“Even if you don’t want to get into things that deeply, focusing so heavily on hooking the leg has led to a much bigger problem than just uniformity. While almost everyone is hooking the leg now, they seem so focused on doing so almost no one is bothering to cover the shoulders any more. With a new focus on making covers “look” better they have in fact gotten so much worse. I constantly see guys grabbing legs while lying across their opponent’s stomach leaving the shoulders completely uncovered, and it drives me crazy.
What if announcers started pointing out that if the guy would have just put some weight on his opponent’s shoulders, you know the things we are trying to pin to the mat, the guy might not have been able to kick out by just lifting his arm. I fear we are focusing so much on one individual aspect of the pin, the leg, that we are neglecting the single most important element, the SHOULDERS.”
When I first saw Ivar do a cartwheel in NXT, I was impressed. It’s not every day you see a big man like him doing that mid-match. But once he got in to working shorter matches on the main roster, the move lost all of its appeal to me. In NXT he would bust it out in the middle of an awesome match, but on Raw he shoehorns it in anywhere he can. It almost became what defines him… he’s the viking dude who cartwheels.
It’s not something I think should be used all the time, I’d prefer he restricted it to special moments like title or PPV matches. He’s better than being known as the big guy who cartwheels… so I hope something changes when he returns from injury.
V-Trigger Cheat Code
Much like a video game, Kenny Omega is a guy who loves to cheat to get ahead. If it means he can level skip, he will do it. But you know what’s more annoying? When someone punches in the code to get finishers activated all the time. And that’s what Kenny does sometimes… he thinks that by spamming the V-Trigger button he makes the match better. It doesn’t.
Much like Superkick Party, it only serves to make the V-Trigger weaker with each execution. We know that One Winged Angel is his main finisher and is more protected, but he has won matches with the V-Trigger as well. Even if he demotes it to a regular signature move, doing 10-15 V-Triggers in the same match is not good. It might be to someone out there? But it’s not my cup of tea.
Aside from that one gripe, Kenny is one of the best wrestlers in the world today. He is 100% deserving of being the AEW World Champion, even if he holds a position of power in the company.
Overselling Missed Moves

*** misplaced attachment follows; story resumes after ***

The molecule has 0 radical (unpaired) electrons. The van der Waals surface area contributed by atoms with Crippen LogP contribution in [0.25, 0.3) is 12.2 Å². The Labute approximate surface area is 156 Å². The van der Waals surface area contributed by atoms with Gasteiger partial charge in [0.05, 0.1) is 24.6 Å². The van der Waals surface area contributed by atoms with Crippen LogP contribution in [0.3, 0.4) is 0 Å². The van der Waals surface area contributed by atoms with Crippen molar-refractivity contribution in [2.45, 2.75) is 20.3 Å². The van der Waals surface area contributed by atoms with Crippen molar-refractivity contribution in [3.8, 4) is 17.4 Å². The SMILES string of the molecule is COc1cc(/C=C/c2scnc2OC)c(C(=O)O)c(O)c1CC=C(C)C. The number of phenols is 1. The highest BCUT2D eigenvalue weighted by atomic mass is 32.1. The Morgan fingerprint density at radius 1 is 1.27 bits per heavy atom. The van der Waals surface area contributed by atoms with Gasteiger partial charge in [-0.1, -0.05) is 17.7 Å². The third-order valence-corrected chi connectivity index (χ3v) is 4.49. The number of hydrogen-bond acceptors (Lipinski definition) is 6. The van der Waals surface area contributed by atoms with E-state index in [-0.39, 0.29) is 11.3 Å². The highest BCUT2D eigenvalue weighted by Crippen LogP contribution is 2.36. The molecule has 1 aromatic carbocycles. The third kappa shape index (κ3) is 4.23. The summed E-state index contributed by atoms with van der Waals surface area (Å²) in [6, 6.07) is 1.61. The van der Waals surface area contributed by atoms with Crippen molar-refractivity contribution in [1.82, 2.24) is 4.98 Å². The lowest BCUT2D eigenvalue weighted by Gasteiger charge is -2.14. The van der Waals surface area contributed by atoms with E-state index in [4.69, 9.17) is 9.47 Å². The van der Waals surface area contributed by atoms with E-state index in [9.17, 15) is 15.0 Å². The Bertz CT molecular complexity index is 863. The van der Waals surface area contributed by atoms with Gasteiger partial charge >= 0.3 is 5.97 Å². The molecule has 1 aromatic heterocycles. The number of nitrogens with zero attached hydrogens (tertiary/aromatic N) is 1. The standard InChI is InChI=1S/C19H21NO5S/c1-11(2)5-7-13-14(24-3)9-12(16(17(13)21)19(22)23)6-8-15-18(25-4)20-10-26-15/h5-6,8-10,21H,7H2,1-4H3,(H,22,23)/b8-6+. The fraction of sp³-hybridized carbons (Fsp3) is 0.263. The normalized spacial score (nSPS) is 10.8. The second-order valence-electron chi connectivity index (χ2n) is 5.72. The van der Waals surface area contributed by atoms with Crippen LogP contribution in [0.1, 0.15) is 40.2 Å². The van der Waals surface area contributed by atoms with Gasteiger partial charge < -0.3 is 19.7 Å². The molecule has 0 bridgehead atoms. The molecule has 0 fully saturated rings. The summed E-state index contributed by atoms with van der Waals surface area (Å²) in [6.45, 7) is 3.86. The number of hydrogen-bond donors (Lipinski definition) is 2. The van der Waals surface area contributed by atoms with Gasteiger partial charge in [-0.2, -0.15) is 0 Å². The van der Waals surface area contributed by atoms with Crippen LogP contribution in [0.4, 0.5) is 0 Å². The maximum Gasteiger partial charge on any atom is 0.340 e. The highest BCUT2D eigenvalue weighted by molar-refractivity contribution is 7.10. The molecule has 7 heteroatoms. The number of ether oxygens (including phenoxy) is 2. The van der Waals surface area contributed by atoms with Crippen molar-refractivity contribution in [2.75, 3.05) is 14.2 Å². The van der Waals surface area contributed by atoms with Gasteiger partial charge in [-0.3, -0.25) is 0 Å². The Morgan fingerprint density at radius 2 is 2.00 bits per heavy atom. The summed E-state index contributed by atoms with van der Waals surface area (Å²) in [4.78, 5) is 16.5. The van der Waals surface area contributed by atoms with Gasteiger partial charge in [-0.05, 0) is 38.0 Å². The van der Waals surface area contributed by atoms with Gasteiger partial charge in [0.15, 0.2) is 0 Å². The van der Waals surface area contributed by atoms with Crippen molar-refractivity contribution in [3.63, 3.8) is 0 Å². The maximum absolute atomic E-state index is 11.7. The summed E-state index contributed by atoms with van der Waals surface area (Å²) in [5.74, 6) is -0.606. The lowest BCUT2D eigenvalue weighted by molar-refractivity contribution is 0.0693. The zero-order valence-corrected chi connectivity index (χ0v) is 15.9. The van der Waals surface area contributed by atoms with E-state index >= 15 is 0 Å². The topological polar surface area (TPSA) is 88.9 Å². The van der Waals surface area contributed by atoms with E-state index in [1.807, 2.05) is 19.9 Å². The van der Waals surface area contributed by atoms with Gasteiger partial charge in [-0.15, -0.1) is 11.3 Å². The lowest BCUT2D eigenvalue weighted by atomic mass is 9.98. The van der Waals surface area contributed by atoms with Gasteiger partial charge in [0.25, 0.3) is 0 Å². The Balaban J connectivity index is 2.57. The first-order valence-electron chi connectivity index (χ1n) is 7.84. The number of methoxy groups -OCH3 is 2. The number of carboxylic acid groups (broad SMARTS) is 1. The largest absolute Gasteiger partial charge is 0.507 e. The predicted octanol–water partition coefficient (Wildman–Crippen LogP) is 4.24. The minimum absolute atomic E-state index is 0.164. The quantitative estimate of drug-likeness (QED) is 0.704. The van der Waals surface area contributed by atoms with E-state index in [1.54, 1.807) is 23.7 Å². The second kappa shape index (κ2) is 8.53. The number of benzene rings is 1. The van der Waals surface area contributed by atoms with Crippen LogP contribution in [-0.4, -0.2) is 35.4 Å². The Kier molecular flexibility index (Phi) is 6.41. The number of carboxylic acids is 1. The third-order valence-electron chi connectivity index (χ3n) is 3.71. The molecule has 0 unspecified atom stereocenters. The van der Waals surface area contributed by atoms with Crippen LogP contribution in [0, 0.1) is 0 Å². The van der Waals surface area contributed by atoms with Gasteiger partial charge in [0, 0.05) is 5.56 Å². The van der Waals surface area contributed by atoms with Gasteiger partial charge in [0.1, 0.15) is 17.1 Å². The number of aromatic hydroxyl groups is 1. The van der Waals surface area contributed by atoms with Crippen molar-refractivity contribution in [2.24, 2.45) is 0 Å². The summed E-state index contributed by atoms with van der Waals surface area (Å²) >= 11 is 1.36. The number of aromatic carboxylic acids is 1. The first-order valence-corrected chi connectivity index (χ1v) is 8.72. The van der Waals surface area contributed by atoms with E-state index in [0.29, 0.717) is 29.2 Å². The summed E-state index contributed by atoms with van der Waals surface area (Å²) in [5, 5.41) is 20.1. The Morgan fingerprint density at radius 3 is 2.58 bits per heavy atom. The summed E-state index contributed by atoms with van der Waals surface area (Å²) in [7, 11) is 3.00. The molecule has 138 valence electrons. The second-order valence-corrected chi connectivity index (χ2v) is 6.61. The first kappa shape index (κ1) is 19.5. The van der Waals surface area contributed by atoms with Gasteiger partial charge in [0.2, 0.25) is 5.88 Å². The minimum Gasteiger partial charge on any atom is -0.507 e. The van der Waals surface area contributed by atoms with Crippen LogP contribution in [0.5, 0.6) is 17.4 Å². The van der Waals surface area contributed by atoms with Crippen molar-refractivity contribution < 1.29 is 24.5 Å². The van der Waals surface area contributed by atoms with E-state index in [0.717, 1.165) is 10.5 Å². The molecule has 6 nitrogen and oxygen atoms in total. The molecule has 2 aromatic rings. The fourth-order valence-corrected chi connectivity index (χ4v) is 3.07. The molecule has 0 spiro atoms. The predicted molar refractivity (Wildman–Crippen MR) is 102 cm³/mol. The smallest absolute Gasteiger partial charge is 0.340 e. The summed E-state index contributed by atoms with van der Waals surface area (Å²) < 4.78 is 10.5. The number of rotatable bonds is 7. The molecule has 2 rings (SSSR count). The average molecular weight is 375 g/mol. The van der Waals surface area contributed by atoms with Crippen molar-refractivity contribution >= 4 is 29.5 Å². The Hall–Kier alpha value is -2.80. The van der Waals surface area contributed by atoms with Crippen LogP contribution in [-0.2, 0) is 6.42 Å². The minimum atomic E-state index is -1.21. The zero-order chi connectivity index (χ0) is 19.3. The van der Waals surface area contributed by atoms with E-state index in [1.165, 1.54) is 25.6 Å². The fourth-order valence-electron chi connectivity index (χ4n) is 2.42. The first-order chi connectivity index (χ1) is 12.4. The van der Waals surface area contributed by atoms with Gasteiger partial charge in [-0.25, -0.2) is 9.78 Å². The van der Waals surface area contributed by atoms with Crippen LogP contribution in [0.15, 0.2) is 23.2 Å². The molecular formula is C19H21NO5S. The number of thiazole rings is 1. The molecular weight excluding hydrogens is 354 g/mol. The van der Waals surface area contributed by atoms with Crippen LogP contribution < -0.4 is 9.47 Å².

Sometimes called a “Phantom Bump”, it is when a wrestler sells a move that either completely missed or barely connected. This can happen with finishers sometimes, which can really disappoint fans because they know it ended with a botch. You know what I really like though? When wrestlers realise they have botched and fix it by repeating the ending. That’s professionalism!
I also like it when a referee doesn’t just count someone’s shoulders to the mat (when the match is supposed to end) when they aren’t down. There is nothing more infuriating than a pin being called when it’s blatantly obvious that at least one of the shoulders wasn’t square to the mat. But then we have referees like this, who look like they just got knocked out by a ghost.
Running The Ropes
This is another of my biggest peeves! Wrestlers who do not know how to run the ropes. Stone Cold Steve Austin would have a field day! It’s one thing that really grinds his gears. I’m not sure why, but it only seems to happen with smaller women’s wrestlers like Kelly Kelly, Liv Morgan and Lana. There are a few others, but I ain’t about to go listing them all.
It’s so annoying when they barely touch the ropes. They casually place themselves (so it doesn’t hurt) and run off it… but they aren’t truly running the ropes. This is wrestling 101, yet they get opportunities to work with the biggest companies and aren’t being sent for training. How does this crap happen? I have an idea why. Let’s put it this way… If it was a guy doing this he would be out of a job, or at least sent for training.
Climb Ladders How?
“Umm… I climb? How do I climb? Am I in a match? No? Ok I know how to climb real fast. Let me climb ladder quick. Oh… I am in a match? I feel heavy. This is difficult. I will make it to the top one day. Give me a few years, I will get there. I will become champion when I climb ladder. I hope no one catches me. Oh no, I got up one step and they stop me.”
This is how a wrestler’s mind works during a ladder match. Any other time, they can climb it in seconds. During a match, they might as well have bricks in their boots because it will take them all night. This is one of the biggest things new fans point out when they get in to wrestling. It’s really not that difficult to climb a ladder and unhook a title.
I bet most of us here could do it just fine. These guys and girls are supposed to be athletes, there is no reason. But we all know this is how it needs to be done, otherwise ladder matches would be over before anything fun can happen. So it’s a necessary evil… but it doesn’t make it any less annoying or illogical.
The Dudley Boyz used to be the biggest furniture movers in the business. While their opponent’s were down, they would take a good 5-10 minutes neatly arranging tables, ladders, and anything else they wanted in and outside the ring. We all know it’s because they have spots planned out in advance, but they aren’t happening if everything isn’t in place.
It takes you out of the action because you’re sat there wondering why they care so much about a table being in an exact spot. Why do they want a ladder there? I think they did this once on a big PPV like WrestleMania for a good 10 minutes. It makes more sense to set these things up as progress through the match ,so it doesn’t look incredibly staged. The Dudleys probably felt like they might forget something if they didn’t though.